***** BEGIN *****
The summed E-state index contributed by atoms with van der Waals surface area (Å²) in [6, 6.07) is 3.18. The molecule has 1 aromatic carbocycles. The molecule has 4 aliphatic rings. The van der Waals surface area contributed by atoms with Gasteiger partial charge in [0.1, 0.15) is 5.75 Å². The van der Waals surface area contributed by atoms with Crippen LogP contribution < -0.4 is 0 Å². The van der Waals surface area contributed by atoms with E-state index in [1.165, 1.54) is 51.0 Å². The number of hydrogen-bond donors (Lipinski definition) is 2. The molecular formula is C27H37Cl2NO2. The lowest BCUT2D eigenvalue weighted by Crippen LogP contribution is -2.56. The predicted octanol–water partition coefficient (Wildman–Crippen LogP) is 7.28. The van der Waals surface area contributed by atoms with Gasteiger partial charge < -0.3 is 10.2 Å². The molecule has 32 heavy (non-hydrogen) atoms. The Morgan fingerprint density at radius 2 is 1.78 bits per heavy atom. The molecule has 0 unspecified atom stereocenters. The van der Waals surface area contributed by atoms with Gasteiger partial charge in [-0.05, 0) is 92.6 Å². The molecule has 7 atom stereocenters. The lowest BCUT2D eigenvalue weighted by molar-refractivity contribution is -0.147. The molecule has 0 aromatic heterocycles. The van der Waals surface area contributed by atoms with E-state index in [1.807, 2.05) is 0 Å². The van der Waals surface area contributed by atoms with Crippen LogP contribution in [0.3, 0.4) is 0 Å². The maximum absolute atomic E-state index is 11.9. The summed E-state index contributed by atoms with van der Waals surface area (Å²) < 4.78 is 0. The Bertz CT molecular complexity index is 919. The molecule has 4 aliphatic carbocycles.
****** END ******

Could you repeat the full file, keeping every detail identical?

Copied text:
The summed E-state index contributed by atoms with van der Waals surface area (Å²) in [6, 6.07) is 3.18. The molecule has 1 aromatic carbocycles. The molecule has 4 aliphatic rings. The van der Waals surface area contributed by atoms with Gasteiger partial charge in [0.1, 0.15) is 5.75 Å². The van der Waals surface area contributed by atoms with Crippen LogP contribution < -0.4 is 0 Å². The van der Waals surface area contributed by atoms with E-state index in [1.165, 1.54) is 51.0 Å². The number of hydrogen-bond donors (Lipinski definition) is 2. The molecular formula is C27H37Cl2NO2. The lowest BCUT2D eigenvalue weighted by Crippen LogP contribution is -2.56. The predicted octanol–water partition coefficient (Wildman–Crippen LogP) is 7.28. The van der Waals surface area contributed by atoms with Gasteiger partial charge < -0.3 is 10.2 Å². The molecule has 32 heavy (non-hydrogen) atoms. The Morgan fingerprint density at radius 2 is 1.78 bits per heavy atom. The molecule has 0 unspecified atom stereocenters. The van der Waals surface area contributed by atoms with Gasteiger partial charge in [-0.05, 0) is 92.6 Å². The molecule has 7 atom stereocenters. The lowest BCUT2D eigenvalue weighted by molar-refractivity contribution is -0.147. The molecule has 0 aromatic heterocycles. The van der Waals surface area contributed by atoms with E-state index in [1.807, 2.05) is 0 Å². The van der Waals surface area contributed by atoms with Crippen LogP contribution in [0.3, 0.4) is 0 Å². The maximum absolute atomic E-state index is 11.9. The summed E-state index contributed by atoms with van der Waals surface area (Å²) < 4.78 is 0. The Bertz CT molecular complexity index is 919. The molecule has 4 aliphatic carbocycles.